2nd US Case of MERS Reported in Orlando

A highly magnified picture of the Middle East Respiratory Syndrome Coronavirus (MERS-CoV).
This highly magnified picture shows the Middle East Respiratory Syndrome Coronavirus (MERS-CoV). (Image credit: CDC/Cynthia Goldsmith, Azaibi Tamin)

Editor's note: This article was updated at 4:15 pm ET with new information from a CDC news conference.

A person who traveled from Saudi Arabia to Orlando, Florida, has become the second patient in the United States reported to be sick with a relatively new and deadly virus known as Middle East Respiratory Syndrome Coronavirus, the Centers for Disease Control and Prevention announced today (May 12).

The patient, a health care worker who lives and works in Saudi Arabia, flew from Jeddah to London on May 1, the CDC said. From there, the patient flew to Boston and then to Atlanta, and finally to Orlando, where the patient was admitted to the emergency department on May 9.

The patient began feeling unwell on the initial flight to London, and later experienced symptoms during travel, including fever, chills and a slight cough, said Dr. Anne Schuchat, assistant surgeon general of the U.S. and director of the CDC's National Center for Immunizations and Respiratory Diseases. [5 Most Likely Real-Life Contagions]

The announcement follows the news earlier this month of the first case of MERS in the U.S., in a man who traveled from Saudi Arabia to Chicago, and took a bus to Indiana. That patient was released from the hospital last week. The two cases are not linked, CDC officials said.

The news of a second case is "unwelcomed, but not unexpected," said Dr. Tom Frieden, director of the CDC, who stressed that the risk of MERS to the general public from the infected person is extremely low. Transmission requires close contact, and most cases of human-to-human transmission have occurred in people who cared for those who were sick, Frieden said.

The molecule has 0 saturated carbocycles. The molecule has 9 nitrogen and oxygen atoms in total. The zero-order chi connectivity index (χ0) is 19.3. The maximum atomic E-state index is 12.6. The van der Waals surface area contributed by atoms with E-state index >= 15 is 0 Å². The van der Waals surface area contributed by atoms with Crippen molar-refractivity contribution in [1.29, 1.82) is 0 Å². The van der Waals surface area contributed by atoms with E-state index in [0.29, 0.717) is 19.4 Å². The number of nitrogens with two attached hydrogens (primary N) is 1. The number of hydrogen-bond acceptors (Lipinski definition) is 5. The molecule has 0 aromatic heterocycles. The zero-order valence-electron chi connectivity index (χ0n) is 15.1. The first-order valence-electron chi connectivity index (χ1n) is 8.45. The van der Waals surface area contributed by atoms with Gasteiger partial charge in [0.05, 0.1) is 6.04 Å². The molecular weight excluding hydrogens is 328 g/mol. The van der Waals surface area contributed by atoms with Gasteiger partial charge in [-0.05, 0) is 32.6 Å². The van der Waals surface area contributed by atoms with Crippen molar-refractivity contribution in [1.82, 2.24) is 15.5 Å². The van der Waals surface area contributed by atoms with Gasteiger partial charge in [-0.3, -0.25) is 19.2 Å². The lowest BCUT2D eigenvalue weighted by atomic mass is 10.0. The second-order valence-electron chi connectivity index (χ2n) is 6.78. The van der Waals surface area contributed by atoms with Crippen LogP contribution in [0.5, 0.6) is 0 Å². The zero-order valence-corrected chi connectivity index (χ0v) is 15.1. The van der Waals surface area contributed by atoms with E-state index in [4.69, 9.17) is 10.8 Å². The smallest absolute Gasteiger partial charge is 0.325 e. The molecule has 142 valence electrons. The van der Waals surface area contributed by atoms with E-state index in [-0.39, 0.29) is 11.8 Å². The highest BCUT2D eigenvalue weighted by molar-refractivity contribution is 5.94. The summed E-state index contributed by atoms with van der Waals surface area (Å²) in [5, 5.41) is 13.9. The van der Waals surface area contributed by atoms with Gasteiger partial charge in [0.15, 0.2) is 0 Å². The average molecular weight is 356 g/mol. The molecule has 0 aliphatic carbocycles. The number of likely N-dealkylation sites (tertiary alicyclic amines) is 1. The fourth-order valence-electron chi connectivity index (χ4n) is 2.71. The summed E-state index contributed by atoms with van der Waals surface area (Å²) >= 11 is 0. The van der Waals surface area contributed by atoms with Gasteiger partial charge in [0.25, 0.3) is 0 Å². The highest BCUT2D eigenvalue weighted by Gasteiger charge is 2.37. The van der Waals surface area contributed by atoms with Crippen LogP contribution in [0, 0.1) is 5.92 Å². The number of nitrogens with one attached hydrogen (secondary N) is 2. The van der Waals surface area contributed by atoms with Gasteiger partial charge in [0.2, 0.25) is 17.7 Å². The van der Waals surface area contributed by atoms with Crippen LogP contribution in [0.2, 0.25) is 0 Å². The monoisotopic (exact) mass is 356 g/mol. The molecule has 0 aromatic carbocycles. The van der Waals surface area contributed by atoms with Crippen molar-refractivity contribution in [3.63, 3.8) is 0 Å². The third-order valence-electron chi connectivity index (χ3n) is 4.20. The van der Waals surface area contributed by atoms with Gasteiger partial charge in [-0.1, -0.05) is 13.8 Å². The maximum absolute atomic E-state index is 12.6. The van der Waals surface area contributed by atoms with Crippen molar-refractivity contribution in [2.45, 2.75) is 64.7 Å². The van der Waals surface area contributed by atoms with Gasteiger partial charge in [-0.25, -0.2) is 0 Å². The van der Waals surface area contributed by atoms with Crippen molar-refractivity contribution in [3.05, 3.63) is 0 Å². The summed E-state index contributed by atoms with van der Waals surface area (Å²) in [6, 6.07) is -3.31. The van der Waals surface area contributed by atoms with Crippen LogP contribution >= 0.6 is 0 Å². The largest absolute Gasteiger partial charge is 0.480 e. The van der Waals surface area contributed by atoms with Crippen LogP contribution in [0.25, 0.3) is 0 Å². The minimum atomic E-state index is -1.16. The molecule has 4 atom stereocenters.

But to be extra cautious, the CDC is in the process of notifying more than 500 people who may have had contact with the Orlando patient during travel, Frieden said at a news conference today.

Since it was first detected in 2012, MERS coronavirus has infected more than 530 people worldwide, and most cases have been in Saudi Arabia, Schuchat said. About 30 percent of those infected have died.

The CDC does not recommend that anyone change their travel plans at this time, Schuchat said. General recommendations for preventing respiratory infections include washing hands often, avoiding close contact with people who are sick, and avoiding touching the eyes, nose and mouth with unwashed hands, Schuchat said.

People who develop fever and cough or shortness of breath within two weeks of traveling to countries in or near the Arabian Peninsula should see their doctor, the CDC says.

The time between someone's exposure to the virus and when he or she becomes sick is usually about five days, and 14 days at the most, Schuchat said.

Follow Rachael Rettner @RachaelRettner. Follow Live Science @livescience, Facebook & Google+. Original article on Live Science.

Rachael Rettner

Rachael is a Live Science contributor, and was a former channel editor and senior writer for Live Science between 2010 and 2022. She has a master's degree in journalism from New York University's Science, Health and Environmental Reporting Program. She also holds a B.S. in molecular biology and an M.S. in biology from the University of California, San Diego. Her work has appeared in Scienceline, The Washington Post and Scientific American.